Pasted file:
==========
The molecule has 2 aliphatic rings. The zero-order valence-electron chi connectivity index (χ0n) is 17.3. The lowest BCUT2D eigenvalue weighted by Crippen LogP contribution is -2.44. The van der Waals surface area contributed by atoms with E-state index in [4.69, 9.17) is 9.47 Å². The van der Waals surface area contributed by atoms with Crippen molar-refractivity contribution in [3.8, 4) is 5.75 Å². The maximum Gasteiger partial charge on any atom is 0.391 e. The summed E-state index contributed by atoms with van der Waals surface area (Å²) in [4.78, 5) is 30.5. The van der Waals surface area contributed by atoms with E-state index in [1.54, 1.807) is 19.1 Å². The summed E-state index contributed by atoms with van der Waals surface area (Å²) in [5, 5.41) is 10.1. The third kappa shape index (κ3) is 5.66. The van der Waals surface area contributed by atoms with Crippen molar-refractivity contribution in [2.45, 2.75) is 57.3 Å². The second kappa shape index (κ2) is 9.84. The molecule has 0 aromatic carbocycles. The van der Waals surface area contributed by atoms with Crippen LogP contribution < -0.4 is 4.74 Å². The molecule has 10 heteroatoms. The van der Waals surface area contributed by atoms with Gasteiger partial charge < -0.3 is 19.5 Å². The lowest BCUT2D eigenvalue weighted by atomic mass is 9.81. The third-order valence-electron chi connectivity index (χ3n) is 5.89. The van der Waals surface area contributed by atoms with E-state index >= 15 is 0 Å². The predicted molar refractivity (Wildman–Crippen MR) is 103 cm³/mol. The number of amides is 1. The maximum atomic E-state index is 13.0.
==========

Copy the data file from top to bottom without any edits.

The molecule has 2 aliphatic rings. The zero-order valence-electron chi connectivity index (χ0n) is 17.3. The lowest BCUT2D eigenvalue weighted by Crippen LogP contribution is -2.44. The van der Waals surface area contributed by atoms with E-state index in [4.69, 9.17) is 9.47 Å². The van der Waals surface area contributed by atoms with Crippen molar-refractivity contribution in [3.8, 4) is 5.75 Å². The maximum Gasteiger partial charge on any atom is 0.391 e. The summed E-state index contributed by atoms with van der Waals surface area (Å²) in [4.78, 5) is 30.5. The van der Waals surface area contributed by atoms with E-state index in [1.54, 1.807) is 19.1 Å². The summed E-state index contributed by atoms with van der Waals surface area (Å²) in [5, 5.41) is 10.1. The third kappa shape index (κ3) is 5.66. The van der Waals surface area contributed by atoms with Crippen molar-refractivity contribution in [2.45, 2.75) is 57.3 Å². The second kappa shape index (κ2) is 9.84. The molecule has 0 aromatic carbocycles. The van der Waals surface area contributed by atoms with Crippen LogP contribution < -0.4 is 4.74 Å². The molecule has 10 heteroatoms. The van der Waals surface area contributed by atoms with Gasteiger partial charge < -0.3 is 19.5 Å². The lowest BCUT2D eigenvalue weighted by atomic mass is 9.81. The third-order valence-electron chi connectivity index (χ3n) is 5.89. The van der Waals surface area contributed by atoms with E-state index >= 15 is 0 Å². The predicted molar refractivity (Wildman–Crippen MR) is 103 cm³/mol. The number of amides is 1. The maximum atomic E-state index is 13.0.